The problem with waste contamination

The problem with waste contamination

Contamination is the action of polluting a waste stream with anything that shouldn’t be there. This includes; general waste items going into a recycling bin, food and liquid waste and other potential issues including the presence of hazardous and clinical waste in none specialist bins.

This is usually a result of lack of knowledge around what items can and cannot be recycled and the lack of thought around the long process and lifecycle your waste items have yet to go through after being placed into a bin. This is one of the key reasons we work with each of the four universities in the East Midland’s Universities Waste Consortium to educate staff and students around recycling best practice and reducing contamination as much as possible.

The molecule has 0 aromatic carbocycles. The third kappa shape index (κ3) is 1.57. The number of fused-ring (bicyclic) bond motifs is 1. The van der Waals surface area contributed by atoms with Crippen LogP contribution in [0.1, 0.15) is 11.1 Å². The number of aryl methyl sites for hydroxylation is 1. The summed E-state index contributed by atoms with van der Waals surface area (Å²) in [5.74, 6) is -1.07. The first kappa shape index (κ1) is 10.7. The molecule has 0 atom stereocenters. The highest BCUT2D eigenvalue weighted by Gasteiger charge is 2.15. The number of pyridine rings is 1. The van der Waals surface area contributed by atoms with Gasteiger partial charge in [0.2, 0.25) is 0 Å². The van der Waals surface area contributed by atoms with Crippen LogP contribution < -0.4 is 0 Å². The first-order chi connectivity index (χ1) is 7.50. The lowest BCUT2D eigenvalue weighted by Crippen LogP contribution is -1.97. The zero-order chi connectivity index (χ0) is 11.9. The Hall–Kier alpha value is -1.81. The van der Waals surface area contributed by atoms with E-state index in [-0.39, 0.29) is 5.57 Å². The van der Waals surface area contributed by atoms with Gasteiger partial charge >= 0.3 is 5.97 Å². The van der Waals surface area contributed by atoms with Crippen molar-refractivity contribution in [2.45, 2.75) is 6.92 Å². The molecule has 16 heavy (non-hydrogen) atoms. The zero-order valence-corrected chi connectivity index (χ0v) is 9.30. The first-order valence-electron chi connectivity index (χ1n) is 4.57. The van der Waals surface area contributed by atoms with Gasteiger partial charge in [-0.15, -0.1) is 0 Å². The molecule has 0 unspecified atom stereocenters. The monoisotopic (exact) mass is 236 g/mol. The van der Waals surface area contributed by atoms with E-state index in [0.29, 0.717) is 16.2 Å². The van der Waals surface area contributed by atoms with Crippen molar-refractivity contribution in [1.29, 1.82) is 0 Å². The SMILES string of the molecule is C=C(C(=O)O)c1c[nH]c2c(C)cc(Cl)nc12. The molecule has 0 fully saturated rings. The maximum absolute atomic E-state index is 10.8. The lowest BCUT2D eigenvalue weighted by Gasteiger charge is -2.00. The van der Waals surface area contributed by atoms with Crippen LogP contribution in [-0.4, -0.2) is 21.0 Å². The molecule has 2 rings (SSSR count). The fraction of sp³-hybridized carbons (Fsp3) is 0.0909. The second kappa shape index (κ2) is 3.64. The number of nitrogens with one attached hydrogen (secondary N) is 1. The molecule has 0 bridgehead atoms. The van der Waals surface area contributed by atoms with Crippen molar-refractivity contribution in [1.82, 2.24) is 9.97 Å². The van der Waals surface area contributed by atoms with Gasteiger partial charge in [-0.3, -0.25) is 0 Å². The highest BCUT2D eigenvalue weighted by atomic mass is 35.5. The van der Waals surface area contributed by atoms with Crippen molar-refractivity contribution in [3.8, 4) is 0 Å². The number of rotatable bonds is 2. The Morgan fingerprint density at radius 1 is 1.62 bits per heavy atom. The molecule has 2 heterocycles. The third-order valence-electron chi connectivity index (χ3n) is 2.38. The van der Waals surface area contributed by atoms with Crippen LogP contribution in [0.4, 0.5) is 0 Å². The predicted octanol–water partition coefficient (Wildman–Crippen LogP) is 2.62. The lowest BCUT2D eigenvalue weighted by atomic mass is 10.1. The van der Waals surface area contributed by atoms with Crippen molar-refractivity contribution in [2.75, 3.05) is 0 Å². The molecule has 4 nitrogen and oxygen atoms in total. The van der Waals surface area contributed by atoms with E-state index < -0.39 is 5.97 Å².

Not only does contamination cost a waste contractor time and money to sort through and segregate the waste properly off-site but it can also result in some potentially recyclable items being missed, reducing the sustainability of the load.

For example, if someone puts a half empty coffee that has gone cold into a bin (a very common occurrence) or a half-eaten sandwich, this food and liquid waste residue will contaminate the rest of the waste. This means that any paper or card recyclable waste in the bin will soak up this residue and in turn, not have the potential to be recycled any more. Even recyclable plastic and metal waste covered in food waste will reduce in value and potentially cause vermin problems. This type of contamination can result in bales of waste being rejected by recycling companies due to the low quality and as a result can mean the whole bale is treated as general waste.

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